This Special Edition is more than just a re-skinned game. Besides the updated artwork, which is simply gorgeous, there’s re-worked controls to help players not familiar with the SCUMM engine get along much easier. Right-clicking on an item or person brings up a wheel of options, such as LOOK AT Wally, TALK TO Wally, or even the dreaded PULL Wally. That might seem like a weird option, but I suggest selecting it, as now, thanks to the addition of voice acting, every selection elicits a smarmy response from Mr. Threepwood. And the voice acting is stellar, with every character having a strong personality that is instantly captured upon speaking. My personal favorites include Wally B. Feed, Largo LaGrande, and the constantly quieting librarian. You can even listen to this awesome voicework with the original, retro graphics and gameplay. Another addition that long-time fans are probably super excited about is that Monkey Island creators Ron Gilbert, Tim Schafer and Dave Grossman recorded commentary to go with the game as you played; I did not give this a listen yet.

The puzzles range from obviously easy to eye-stabbingly frustrating, and for those that need an extra nudge in the right direction, two new features can be used: a hint button and item highlighting. I didn’t use either to unlock Achievements come the endgame (I know, I’m a whore), but they are there if need be. For the tougher puzzles, mainly all of Part II, I had to use the Internet every now and then. Some of them hurt my head, and some of them proved almost impossible, like when you had to give LeChuck a hanky a split-second before he zapped you with some voodoo magic. That one took me at least fifteen tries to get the timing right.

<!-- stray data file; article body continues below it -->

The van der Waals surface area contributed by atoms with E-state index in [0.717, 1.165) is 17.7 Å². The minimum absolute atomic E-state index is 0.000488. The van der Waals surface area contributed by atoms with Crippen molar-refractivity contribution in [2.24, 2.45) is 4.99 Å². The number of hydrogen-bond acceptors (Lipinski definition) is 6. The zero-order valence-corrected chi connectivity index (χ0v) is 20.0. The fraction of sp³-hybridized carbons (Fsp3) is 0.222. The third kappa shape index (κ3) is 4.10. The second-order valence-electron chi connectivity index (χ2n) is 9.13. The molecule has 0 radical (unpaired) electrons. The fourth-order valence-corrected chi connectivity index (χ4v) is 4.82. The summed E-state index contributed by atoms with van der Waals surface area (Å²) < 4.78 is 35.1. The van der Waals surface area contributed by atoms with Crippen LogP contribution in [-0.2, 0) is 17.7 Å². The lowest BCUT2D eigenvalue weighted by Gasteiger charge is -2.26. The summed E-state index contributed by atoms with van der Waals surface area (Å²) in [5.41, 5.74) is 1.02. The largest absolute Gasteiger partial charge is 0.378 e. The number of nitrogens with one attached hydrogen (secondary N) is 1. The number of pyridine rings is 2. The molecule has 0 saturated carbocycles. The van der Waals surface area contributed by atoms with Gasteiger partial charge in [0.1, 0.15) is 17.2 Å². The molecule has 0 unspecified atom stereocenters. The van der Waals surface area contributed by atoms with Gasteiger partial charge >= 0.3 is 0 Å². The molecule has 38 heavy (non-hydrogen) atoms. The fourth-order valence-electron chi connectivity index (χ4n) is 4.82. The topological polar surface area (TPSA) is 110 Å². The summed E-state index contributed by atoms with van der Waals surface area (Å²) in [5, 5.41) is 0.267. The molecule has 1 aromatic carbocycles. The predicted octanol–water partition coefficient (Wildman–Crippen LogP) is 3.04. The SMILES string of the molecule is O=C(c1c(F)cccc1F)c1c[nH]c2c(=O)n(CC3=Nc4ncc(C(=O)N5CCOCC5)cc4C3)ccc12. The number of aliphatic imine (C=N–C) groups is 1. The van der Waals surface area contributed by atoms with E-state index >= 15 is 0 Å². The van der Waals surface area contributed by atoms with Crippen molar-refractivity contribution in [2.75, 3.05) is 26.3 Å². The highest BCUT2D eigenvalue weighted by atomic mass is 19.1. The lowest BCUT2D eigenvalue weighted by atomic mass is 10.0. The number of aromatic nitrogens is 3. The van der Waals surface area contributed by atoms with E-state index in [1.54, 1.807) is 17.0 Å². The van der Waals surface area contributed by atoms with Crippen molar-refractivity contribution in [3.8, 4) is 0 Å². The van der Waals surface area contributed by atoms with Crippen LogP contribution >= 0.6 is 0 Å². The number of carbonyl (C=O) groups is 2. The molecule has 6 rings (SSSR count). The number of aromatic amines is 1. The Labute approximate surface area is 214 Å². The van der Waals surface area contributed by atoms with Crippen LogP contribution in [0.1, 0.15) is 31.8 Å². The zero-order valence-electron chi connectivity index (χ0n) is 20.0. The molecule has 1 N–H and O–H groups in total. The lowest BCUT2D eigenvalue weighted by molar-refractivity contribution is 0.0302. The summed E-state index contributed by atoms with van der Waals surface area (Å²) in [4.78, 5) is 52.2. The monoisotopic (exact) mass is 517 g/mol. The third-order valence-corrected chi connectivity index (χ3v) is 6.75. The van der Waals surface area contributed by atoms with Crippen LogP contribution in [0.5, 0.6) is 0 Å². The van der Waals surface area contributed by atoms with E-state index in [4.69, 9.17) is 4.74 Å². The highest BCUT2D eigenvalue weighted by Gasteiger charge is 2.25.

Monkey Island 2 Special Edition: LeChuck’s Revenge is both a fun and funny game. Entering a new screen and clicking on everything is thrilling, and I mean that as seriously as possible. I just wanted to know what Guybrush thought about everything, whether it was a stool, a parrot, or even monkey playing a piano. Exploration and an eye for detail is what’s important here, and while the story felt a little rushed during the final showdown, it was wonderful to experience. I have the need now for more point-and-click action, and it looks like I’ve missed out on quite a collection of SCUMM-based games. However, I’ve been warned to steer clear of Escape from Monkey Island. No promises, but I will certainly try.